All About Predictable Chart Writing

When children learn to write, it opens doors to literacy and more social interactions. Young adults with complex communication needs will feel more included when they can text each other or post on social media as their peers do. Writing is also an important skill that can get lucrative employment opportunities for learners with special needs. So, we must encourage children to write using shared writing and other methods. Predictable chart writing is a fascinating way to get children to write more.

What is Predictable Chart Writing

The name says a lot. When there is predictability during the learning process, children tend to be less anxious. So, this method builds on the idea of using repetition so that there is a sense of familiarity for the child. 

Predictable Chart Writing is a shared writing method that uses repeated sentence frames as prompts for the learner. It’s an excellent way to guide the learner by providing a structure for the sentence. Since the learner is not making the sentence from scratch it lessens their cognitive load. They can use all this freed up mental energy to think of words and spelling and other aspects of writing.

It’s a Five Day Affair

Yes! Predictable charts are not built in a day. You can make one today but typically we gradually include more elements to the writing process over five days.

Day 1: Write the Chart
1. Choose a topic for writing. 

Picking topics that interest the learners motivates them. For example, If there’s an upcoming animated movie that’s a crowd favorite, we can encourage learners to write down their expectations of the movie. If Christmas is coming up, they can write about what they want as gifts.

2. Discuss the topic

We want learners to be involved while choosing topics. Talking to them about what they will be writing about prepares them. This also gives an opportunity to find if AAC learners have all the necessary vocabulary in their AAC systems.

3. Write the Sentence Starter

Write down the sentence starter on chart paper or a whiteboard. Draw the learners’ attention to the sentence structure such as capitalization, spacing, etc.

Complete the First Sentence to serve as an example for the learners

Example: I like to eat ______

4. Rewrite the Sentence Starter

Write the sentence starter again for each learner. Make sure that the words in the sentence prompts are aligned so that learners can see that they are repeated. Continue to talk about the writing process every time you rewrite the sentence starter. 

Encourage the child to complete the sentence. For AAC users, make sure they have all the vocabulary they need in their AAC systems.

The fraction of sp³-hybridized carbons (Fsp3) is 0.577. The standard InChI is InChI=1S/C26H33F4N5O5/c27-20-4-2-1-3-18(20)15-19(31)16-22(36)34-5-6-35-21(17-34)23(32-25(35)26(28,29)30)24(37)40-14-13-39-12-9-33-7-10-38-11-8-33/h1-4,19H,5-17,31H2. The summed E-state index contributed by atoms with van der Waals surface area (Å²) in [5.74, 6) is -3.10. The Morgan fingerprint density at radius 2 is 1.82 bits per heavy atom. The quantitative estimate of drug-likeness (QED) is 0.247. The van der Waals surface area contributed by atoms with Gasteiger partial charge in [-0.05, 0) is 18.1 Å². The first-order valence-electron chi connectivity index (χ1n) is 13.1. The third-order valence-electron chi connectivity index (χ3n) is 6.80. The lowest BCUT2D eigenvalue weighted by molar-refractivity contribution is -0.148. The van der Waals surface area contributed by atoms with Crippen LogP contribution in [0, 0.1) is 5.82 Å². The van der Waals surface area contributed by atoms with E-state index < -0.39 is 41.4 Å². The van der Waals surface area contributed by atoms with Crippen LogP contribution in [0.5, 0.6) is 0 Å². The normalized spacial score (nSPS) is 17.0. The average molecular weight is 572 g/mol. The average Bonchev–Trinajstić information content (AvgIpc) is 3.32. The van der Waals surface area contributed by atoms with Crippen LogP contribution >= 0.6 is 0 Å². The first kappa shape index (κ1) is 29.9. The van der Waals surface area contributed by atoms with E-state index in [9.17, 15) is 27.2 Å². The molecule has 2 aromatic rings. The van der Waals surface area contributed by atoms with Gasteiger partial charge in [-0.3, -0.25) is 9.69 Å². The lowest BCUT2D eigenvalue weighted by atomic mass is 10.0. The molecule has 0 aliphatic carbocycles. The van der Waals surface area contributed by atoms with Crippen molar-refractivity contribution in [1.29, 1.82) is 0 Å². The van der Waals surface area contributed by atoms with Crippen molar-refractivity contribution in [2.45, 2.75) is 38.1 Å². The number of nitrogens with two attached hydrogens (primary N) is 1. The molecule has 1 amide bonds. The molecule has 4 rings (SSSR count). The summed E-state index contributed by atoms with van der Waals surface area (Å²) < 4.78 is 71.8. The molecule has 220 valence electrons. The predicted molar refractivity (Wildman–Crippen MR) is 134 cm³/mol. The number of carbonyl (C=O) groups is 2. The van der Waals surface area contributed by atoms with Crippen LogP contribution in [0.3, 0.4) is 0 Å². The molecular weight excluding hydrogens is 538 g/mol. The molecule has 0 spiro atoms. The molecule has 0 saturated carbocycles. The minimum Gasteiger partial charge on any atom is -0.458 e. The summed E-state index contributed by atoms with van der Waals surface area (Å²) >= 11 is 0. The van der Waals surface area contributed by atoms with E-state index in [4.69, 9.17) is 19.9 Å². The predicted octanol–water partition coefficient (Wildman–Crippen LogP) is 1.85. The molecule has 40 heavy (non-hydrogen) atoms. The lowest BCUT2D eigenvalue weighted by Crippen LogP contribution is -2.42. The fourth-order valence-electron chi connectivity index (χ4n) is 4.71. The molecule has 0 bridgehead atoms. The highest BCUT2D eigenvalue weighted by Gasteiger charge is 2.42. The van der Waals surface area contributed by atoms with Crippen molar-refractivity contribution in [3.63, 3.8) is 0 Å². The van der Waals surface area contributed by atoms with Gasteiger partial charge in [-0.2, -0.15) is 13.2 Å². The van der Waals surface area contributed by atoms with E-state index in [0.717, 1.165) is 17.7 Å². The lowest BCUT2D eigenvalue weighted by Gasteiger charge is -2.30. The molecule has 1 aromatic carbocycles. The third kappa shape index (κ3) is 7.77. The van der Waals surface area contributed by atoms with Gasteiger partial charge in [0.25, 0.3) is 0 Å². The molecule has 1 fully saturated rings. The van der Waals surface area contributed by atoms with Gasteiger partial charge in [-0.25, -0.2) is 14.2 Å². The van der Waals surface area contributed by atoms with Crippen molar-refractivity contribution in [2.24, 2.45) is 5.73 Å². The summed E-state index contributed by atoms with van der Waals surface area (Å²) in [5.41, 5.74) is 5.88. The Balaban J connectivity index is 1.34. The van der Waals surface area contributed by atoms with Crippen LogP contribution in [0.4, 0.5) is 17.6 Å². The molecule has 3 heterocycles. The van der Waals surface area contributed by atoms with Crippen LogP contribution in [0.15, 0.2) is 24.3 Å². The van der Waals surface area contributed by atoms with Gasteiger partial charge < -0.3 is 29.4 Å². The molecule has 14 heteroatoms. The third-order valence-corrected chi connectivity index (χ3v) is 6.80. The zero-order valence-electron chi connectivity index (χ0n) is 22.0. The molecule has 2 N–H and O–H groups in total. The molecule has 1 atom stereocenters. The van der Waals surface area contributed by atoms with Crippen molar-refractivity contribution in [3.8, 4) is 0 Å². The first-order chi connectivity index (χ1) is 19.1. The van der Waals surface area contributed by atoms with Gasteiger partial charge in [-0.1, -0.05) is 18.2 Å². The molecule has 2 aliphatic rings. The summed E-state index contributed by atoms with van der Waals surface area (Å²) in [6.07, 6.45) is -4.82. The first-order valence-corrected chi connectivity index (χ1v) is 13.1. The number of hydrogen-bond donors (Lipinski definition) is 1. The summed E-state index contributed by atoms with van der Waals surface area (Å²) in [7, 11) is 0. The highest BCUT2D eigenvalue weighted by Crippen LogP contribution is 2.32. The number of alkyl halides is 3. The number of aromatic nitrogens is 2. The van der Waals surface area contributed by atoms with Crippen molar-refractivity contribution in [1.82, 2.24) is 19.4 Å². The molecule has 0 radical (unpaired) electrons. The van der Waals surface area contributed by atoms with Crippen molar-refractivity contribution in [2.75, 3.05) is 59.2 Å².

Day 2: Reread the Sentences

  1. Re-read your sentence

Read your sentence drawing attention to each word.

You can do the following steps while reading

  • Underline each word
  • Clap/tap each word
  • Underline or circle core words
  • Count the number of words
  • Count the number of letters in a word
  • Look for a specific word or letter in the chart
  1. Re-read each learner’s sentence

Read each learner’s sentence and repeat the steps mentioned above

Day 3: Cut Up Sentences

Make copies of all the sentences. Cut up your sentence into individual words. Give sentence strips to the learners and encourage them to cut them into words. This will help them understand the concept of how words make up a sentence and how a sentence is read from left to right.

Once the sentences are cut up, ask the learners to build the sentence with the words. If the learner has put the sentence in the incorrect order, read it as it is and see if they can spot the error. For those who may need help, model how to put the words back together in the right order.

Day 4: Be the Sentence 

This is a fun activity where a group of learners holds cards/ AAC systems with individual words on them. The learners then try and figure out where to stand in a line to form the sentence. Other learners can participate by sharing their inputs on the order in which each child with the card should be standing for the sentence to make sense.

Day 5: Make a Book

Get the learner to put their sentence together and illustrate it either by drawing or using photographs. Collect the sentences of all the learners and make them into a book.

For example, Create a book titled ‘Favourite Things to Eat’ and use a picture for its cover page. Put the learner’s sentences, one on each page, and make it into a book. You can also use software such as PowerPoint, Google Slides, etc to make digital books. This will be an exciting way to make core books for learners.

References:

https://www.med.unc.edu/ahs/clds/resources/deaf-blind-model-classroom-resources/predictable-chart-writing/

http://literacyforallinstruction.ca/shared-writing/

https://marybrooks-s.schools.nsw.gov.au/content/dam/doe/sws/schools/m/marybrooks-s/learning-from-home-docs/Literacy_at_home_-_predictable_chart_writing.pdf

https://talklink.org.nz/uploads/4b0966fec6b7b3bc8827c08b7753a114.pdf

https://www.angelman.org/wp-content/uploads/2020/01/Predictable-chart-writing-012815.pdf

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